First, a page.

A Formula for Leadership
Former U.S. Secretary of State James A. Baker III, whose 30-year legacy of public service includes senior positions under three U.S. presidents, was the virtual keynote speaker for the 2020 Vision for Leadership Conference at Baylor Law. Accomplished author and distinguished trial lawyer Talmage Boston interviewed Baker as part of the Starr Federalist Papers Lecture Series, established by Baylor Law benefactors John, B.B.A. ’50, J.D. ’52, and Marie Chiles.
Baker led five presidential campaigns and the successful legal team in the landmark 2000 Bush v. Gore Supreme Court case. He was also treasury secretary and White House chief of staff under former President Ronald Reagan and secretary of state under former President George H.W. Bush.
The conversation covered Baker’s remarkable career, the leadership lessons learned from his years in public service, the skills of lawyers that contribute to success as effective lawyer-leaders and problem-solvers and his life motto: “Prior preparation prevents poor performance.”
In his book Raising the Bar: The Crucial Role of the Lawyer in Society, Boston identified Leon Jaworski, L.L.B. ’25, and Baker as the two most important lawyers of the last 50 years. Appropriately, Boston conducted the interview at the desk in the Leon Jaworski Center, a near replica of Jaworski’s original law office, located in the Sheridan and John Eddie, B.B.A. ’76, J.D. ’78, Williams Legal Research Technology Center within the Sheila and Walter, B.B.A. ’59, J.D. ’65, Umphrey Law Center at Baylor.
Echoing Baylor Law’s intentional focus on developing lawyer-leaders, Baker was asked how he defines leadership, reflecting on his experience holding leadership roles in nearly every arena of political leadership on the national and global stage. He praised historian James MacGregor Burns’ definition: “Leadership is a commitment to values and the perseverance to fight for those values.”
“The toughest part of that formula is the commitment to fight for those values and getting it done,” Baker said. “In Washington, D.C., even back in the days when I was there, it’s easy to kill deals; it’s hard to get deals done and make deals. The really difficult part of leadership, in my view, is the doing.”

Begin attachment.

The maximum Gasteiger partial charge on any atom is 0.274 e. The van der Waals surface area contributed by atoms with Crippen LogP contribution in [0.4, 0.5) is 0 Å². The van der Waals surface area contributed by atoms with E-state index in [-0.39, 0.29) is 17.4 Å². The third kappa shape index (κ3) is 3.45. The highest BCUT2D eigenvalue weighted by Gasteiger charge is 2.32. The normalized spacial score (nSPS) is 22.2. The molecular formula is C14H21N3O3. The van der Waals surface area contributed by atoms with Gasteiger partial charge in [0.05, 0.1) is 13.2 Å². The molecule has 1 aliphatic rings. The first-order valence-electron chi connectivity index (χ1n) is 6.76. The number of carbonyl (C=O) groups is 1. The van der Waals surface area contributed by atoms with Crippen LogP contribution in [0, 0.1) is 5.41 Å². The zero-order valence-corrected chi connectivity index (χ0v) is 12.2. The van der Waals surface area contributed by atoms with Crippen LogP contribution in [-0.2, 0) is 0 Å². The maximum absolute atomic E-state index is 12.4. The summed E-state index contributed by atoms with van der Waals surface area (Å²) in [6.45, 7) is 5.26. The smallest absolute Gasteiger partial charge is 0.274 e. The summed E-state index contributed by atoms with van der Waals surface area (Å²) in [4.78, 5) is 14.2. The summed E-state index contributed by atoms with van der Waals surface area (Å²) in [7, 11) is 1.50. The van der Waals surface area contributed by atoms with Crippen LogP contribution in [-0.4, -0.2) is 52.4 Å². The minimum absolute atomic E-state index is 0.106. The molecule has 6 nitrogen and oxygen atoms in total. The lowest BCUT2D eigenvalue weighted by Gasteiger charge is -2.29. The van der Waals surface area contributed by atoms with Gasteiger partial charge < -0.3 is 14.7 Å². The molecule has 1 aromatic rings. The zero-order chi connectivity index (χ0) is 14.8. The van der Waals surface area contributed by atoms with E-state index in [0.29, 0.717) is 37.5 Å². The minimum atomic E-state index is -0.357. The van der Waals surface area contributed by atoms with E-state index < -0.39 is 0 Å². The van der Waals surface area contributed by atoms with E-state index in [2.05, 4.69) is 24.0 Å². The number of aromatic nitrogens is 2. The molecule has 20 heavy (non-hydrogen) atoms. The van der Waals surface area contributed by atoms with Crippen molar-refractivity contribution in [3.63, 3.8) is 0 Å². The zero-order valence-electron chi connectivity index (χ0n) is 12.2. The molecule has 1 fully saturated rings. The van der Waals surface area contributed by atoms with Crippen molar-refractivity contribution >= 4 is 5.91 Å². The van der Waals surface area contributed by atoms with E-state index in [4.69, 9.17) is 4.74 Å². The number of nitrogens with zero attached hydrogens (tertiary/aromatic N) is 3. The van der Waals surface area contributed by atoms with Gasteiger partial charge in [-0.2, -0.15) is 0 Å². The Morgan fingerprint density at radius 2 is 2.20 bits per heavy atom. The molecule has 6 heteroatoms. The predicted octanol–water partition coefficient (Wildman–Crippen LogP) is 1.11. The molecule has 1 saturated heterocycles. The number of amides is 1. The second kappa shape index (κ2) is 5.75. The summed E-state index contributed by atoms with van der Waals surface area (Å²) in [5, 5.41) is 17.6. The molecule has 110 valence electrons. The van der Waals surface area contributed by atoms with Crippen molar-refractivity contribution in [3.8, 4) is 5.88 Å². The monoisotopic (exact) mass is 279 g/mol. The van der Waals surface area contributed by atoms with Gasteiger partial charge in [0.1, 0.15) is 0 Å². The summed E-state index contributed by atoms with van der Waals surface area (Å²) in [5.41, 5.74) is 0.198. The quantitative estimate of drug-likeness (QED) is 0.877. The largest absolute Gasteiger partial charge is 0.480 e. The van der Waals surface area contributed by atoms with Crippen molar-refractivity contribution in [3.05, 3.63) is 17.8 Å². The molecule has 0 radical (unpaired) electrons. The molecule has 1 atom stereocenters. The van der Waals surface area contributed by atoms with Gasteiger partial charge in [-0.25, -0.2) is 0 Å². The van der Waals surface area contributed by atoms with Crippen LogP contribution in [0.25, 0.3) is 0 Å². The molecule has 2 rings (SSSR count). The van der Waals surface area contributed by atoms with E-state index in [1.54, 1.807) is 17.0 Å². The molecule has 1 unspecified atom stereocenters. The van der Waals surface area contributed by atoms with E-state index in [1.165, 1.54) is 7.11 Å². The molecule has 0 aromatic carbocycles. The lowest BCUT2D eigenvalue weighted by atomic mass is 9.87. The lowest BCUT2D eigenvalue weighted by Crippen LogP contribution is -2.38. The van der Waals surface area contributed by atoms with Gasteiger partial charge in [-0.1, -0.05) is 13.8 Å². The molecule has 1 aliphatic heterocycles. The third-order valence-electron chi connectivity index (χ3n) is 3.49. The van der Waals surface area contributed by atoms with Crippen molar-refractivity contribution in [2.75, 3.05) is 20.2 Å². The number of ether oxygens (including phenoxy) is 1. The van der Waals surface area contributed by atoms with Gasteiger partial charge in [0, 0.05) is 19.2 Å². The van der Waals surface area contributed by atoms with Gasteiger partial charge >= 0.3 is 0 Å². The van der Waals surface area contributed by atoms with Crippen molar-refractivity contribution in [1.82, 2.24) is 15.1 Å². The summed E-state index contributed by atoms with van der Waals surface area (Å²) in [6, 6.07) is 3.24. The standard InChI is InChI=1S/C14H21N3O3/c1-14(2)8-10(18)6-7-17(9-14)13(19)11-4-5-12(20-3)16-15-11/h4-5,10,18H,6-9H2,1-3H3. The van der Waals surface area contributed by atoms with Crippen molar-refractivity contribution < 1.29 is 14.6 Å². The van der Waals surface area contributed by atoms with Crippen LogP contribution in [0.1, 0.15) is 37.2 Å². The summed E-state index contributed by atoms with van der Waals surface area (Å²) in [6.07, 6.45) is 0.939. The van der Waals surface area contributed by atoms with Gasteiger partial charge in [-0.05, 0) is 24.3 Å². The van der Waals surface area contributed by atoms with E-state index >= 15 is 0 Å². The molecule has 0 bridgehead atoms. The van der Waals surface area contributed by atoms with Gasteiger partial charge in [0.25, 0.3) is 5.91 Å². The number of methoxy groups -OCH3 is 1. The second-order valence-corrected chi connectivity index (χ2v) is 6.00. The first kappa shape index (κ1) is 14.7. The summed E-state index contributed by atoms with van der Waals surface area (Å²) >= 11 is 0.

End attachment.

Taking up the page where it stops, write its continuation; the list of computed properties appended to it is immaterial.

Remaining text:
Baker’s career ran parallel to some of the most circumstantial events in American political history. He pointed to U.S. relations with the Soviet Union following the fall of the Berlin Wall as an instance in which empathy for a counterpart made a key difference in foreign policy. Baker was secretary of state at the time.
“We had a lot of business still to do with Mikhail Gorbachev, who was president of the Soviet Union at the time, and with his foreign minister Eduard Shevardnadze,” Baker said. “We didn’t rub their noses in it. We were very restrained to the point that President Bush was criticized roundly for not showing more emotion at the fall of the Wall. After all, we had been in the Cold War with the Soviets for over 40 years, the war had ended, and we had won. Why weren’t we celebrating? Well, we weren’t celebrating because we didn’t want to stick it in their eye since we had a lot more things we needed to get done.”
Speaking to a conference that featured an audience of legal educators and practitioners, Baker offered his advice for planting seeds of leadership with students.
“First of all, you’ve got to set a good example for them. Secondly, it’s important to teach them leadership skills, teach them what your experience has taught you that’s required to become a leader,” Baker said. “Leadership skills are skills that can be taught. Students can learn those, but they’re not going to learn them if they’re not presented to them.”
Baker said he would unequivocally recommend a career in public service and politics to his grandchildren today. After a career of service to his country and the various levels of governmental functionality, Baker gave a genuine yet hopeful picture of the reality of public service.
“Politics ain’t beanbag, and I’ve got the scars to show for it,” he said. “But politics is the way, under our democratic system, that you get the right to practice policy.”
Baker said he agrees with former President Lyndon Johnson’s assertion that a person cannot be a statesman until he or she is elected.
“Even if your politics are not successful, you are giving back to your country when you participate in politics,” Baker said.
He also referred to Bush’s philosophy that the way to enter politics is to first successfully do something else. Baker said he and the former president both utilized that blueprint.
“Mine was being a lawyer,” Baker said. “But whatever you do, remember this is the finest country in the world, and it’s incumbent upon each of us to give something back.”
The Baker-Boston interview aired on C-SPAN3 as a part of the American History TV series. It reaired nearly a dozen times in November and December. The full interview can be viewed at c-span.org and via the Baylor Law YouTube channel.